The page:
bandit964 said: "Would A Soldier's Play fall under the revival category?"Yes, I would think so. It would similar to The Waverly Gsllery which had never played Broadway before but was an established play with at least one off-Broadway run in its past and came to broadway without major modifications to the script.
bandit964 said: "Would A Soldier's Play fall under the revival category?"I'd say yes. Debuted in 1981, won the Pulitzer. Would fall in the "classics" category that will allow it to be considered a revival.
Sigh,I feel like the last couple seasons this board hasn’t had nearly as much confusion about what’s a revival and what’s original. We were doing so well! Nobody even batted an eye when the Tony committee stopped announcing when shows qualified for the Classics Rule. But it seems like there’s suddenly a lot of confusion and mistakes around it again. Rule of thumb: if the producers are reviving the show, it’s a revival. Doesn’t actually matter much if it’s been on Broadway before.
JBroadway said: "But it seems like there’ssuddenly a lot of confusion and mistakes around it again.Rule of thumb: if the producers are reviving the show, it’s a revival. Doesn’t actually matter much if it’s been on Broadway before."How can you find out if the producers are reviving a show? I might be wrong but I don't think I saw it in any of the press articles.
It’s not about looking at press releases, it’s about looking at the context. We just have to look at the origin of the material and timing of the new production, and ask the question: what is being DONE here? Is someone (the producer) taking an established play and REVIVING it (i.e, bringing it back after the original production had been left for history) or is this a culmination of a show’s road to Broadway?For example, shows like Hadestown and The Visit had been around in some form or another for over a decade before they came to Broadway. But every production along the way was a step on the same “road” that eventually led to Broadway. There was a progression that was very slow, but never abandoned. As opposed to shows like Three Tall Women or The Waverly Gallery, which had their premiers some time ago, then everyone went about their merry way, and later someone decided to take that material and create an all new production of that had no affiliation with the original. To continue the metaphor - the road reached its conclusion, then someone started a new road (sorry, not a perfect metaphor, but hopefully I’m making my point). Or in the case of things like A Christmas Carol and To Kill a Mockingbird: is someone doing another adaptation of the same source material, or are they bringing back an adaptation that already exists?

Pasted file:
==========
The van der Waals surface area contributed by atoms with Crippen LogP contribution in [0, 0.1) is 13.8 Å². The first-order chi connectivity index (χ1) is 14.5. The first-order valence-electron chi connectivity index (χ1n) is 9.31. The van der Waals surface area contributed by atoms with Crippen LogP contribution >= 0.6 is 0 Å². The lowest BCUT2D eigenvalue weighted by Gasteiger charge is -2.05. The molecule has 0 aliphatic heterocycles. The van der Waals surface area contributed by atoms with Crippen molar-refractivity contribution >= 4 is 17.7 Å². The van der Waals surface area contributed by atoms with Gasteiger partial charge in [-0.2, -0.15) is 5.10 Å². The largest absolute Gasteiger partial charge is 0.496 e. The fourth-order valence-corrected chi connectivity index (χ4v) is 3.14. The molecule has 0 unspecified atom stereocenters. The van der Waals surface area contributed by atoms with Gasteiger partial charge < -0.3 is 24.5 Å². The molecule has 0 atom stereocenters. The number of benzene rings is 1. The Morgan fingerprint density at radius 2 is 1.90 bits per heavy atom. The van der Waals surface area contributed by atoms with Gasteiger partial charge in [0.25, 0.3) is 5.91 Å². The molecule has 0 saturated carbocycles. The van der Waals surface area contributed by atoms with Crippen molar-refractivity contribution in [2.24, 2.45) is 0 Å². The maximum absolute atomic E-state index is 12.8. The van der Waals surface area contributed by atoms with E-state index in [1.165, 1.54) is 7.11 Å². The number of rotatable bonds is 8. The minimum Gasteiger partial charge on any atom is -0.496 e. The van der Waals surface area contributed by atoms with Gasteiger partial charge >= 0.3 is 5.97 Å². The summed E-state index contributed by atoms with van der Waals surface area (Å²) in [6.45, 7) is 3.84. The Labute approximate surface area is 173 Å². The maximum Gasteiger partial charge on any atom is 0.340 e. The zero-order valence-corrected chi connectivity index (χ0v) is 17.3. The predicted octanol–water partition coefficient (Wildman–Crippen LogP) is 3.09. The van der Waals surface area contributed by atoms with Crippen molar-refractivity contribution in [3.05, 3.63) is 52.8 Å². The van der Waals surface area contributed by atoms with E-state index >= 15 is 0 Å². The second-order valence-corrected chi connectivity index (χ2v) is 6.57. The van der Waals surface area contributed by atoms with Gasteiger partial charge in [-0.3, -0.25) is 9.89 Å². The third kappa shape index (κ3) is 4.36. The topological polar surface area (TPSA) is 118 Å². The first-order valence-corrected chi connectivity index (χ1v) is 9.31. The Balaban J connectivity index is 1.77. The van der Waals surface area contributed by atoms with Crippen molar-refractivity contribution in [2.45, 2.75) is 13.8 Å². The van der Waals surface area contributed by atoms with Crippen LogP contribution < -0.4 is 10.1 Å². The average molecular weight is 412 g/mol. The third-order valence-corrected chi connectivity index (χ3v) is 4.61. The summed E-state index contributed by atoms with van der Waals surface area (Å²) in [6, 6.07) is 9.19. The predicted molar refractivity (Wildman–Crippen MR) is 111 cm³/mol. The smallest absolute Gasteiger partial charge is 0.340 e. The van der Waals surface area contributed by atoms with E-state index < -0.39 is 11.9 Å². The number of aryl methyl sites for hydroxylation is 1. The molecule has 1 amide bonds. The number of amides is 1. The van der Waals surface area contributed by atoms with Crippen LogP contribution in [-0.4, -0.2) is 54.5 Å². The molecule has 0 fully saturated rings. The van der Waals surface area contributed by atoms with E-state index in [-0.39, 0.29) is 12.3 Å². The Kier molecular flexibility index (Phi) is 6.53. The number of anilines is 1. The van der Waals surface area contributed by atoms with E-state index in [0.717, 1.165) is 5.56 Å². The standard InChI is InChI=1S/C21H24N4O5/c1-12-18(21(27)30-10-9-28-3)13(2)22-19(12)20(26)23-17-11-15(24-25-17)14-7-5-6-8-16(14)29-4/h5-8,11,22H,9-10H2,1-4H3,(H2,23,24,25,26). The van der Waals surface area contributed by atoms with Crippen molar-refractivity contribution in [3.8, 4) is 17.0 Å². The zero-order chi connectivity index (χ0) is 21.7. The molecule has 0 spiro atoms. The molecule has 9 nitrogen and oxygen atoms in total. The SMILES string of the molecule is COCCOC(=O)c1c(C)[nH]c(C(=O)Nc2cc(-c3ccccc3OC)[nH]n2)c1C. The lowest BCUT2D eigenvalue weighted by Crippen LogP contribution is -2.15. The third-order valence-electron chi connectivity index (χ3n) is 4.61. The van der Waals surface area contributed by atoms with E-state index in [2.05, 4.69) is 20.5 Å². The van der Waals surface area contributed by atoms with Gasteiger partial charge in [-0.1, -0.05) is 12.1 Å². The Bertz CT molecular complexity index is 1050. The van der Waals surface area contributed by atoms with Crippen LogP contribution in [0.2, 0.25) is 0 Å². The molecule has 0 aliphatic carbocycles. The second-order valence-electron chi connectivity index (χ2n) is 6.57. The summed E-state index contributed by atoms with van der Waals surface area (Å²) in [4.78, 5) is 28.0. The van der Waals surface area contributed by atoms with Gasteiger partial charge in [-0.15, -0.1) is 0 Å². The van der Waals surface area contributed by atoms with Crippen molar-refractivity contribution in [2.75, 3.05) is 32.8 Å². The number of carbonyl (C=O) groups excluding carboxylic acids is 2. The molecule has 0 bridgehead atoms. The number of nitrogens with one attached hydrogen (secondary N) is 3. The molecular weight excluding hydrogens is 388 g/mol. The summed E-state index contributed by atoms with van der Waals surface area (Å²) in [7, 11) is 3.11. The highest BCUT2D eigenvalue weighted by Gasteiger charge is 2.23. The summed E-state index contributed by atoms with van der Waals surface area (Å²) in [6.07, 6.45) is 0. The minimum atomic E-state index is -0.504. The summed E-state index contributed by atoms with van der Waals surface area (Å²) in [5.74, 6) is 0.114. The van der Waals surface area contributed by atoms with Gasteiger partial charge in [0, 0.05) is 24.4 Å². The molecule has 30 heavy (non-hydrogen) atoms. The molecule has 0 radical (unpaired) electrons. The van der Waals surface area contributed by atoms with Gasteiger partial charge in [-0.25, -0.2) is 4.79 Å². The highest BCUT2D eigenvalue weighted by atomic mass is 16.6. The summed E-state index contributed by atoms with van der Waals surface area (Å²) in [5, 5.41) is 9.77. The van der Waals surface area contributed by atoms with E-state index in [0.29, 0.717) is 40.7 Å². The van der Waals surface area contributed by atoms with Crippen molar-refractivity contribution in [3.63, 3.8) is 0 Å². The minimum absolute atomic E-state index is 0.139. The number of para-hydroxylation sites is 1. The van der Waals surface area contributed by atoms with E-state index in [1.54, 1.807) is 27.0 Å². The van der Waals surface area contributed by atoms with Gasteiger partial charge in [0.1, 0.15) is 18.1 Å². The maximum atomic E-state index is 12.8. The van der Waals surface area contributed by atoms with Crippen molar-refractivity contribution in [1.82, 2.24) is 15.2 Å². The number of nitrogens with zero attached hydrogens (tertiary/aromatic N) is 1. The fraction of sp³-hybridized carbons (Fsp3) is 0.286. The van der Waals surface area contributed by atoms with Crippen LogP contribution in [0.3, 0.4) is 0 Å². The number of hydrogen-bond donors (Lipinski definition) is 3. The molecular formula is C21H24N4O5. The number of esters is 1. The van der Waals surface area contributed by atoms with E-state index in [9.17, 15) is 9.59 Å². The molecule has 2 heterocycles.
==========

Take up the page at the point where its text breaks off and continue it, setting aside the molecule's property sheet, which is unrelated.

chrishuyen said: "Doesn't that put How I Learned to Drive in a very gray area though since it's the same director and original stars so we don't know if behind the scenes they just decided that now was a good time to remount that original production on Broadway (not saying that's what they're doing but could be a possibility). I ageee that the remounting of the original staging makes it a tad confusing. And so in this case you’d have to look at the amount of time that has passed (too much to credibly call it a new play) as well as the fact that in the intervening time, play has entered the canon and become a modern “classic” (hence, the “classics” rule). In this regard, it also isn’t just about what the producers intend, so much as the context behind what they are doing. Even if these producers said they are trying to transfer this to Broadway as if it were new, everyone else would look at that and say “No you’re not, you’re reviving it,” because that’s just the literal nature of the circumstances. It could also just be that many producers are taking the opportunity to bring celebrated off-Broadway works to Broadway more often now so there's a bit of change involved in adapting to that (ie allowing the playwright to accept the Tony for revival).” I agree! We’ve been getting a TON of these “Broadway debut revivals” in the past few years, and I think it’s great that it has become a trend,
I was confused by The Waverly Gallery only because it was less than 20 years since it performed off broadway. Sure, its been a minute but it hadn't been on Broadway before and didn't necessarily feel revived it felt more of a transfer finally, which I guess also makes it being "revived" so I think its just complex honestly. Like you said though theres a clear distinction for the most part between a Hadestown workshop and a show that ran successfully off broadway only to make its Broadway debut more than a decade later. Im all for it though if it means we keep getting productions like How I learned To Drive, Soldier's Play, and The Waverley Gallery!
Slava's Snow Show in the Sondheim: https://www.nytimes.com/2019/08/22/theater/slavas-snowshow-broadway-holiday-shows.htmlAnd word on the street is Company is going into the Jacobs, but no official announcement yet.
And we finally have the long-awaited announcement of Company!https://www.broadwayworld.com/article/Breaking-COMPANY-Will-Open-On-Broadway-This-Spring-Starring-Lenk-LuPone-20190830
Lehman Trilogy http://www.playbill.com/article/the-lehman-trilogy-to-open-on-broadway
Plaza Suite revial http://www.playbill.com/article/matthew-broderick-and-sarah-jessica-parker-to-return-to-broadway-together-in-neil-simons-plaza-suite
Mrs. Doubtfire http://www.playbill.com/article/mrs-doubtfire-musical-set-broadway-cast-and-dates?utm_source=Iterable&utm_medium=email&utm_campaign=PlaybillPost
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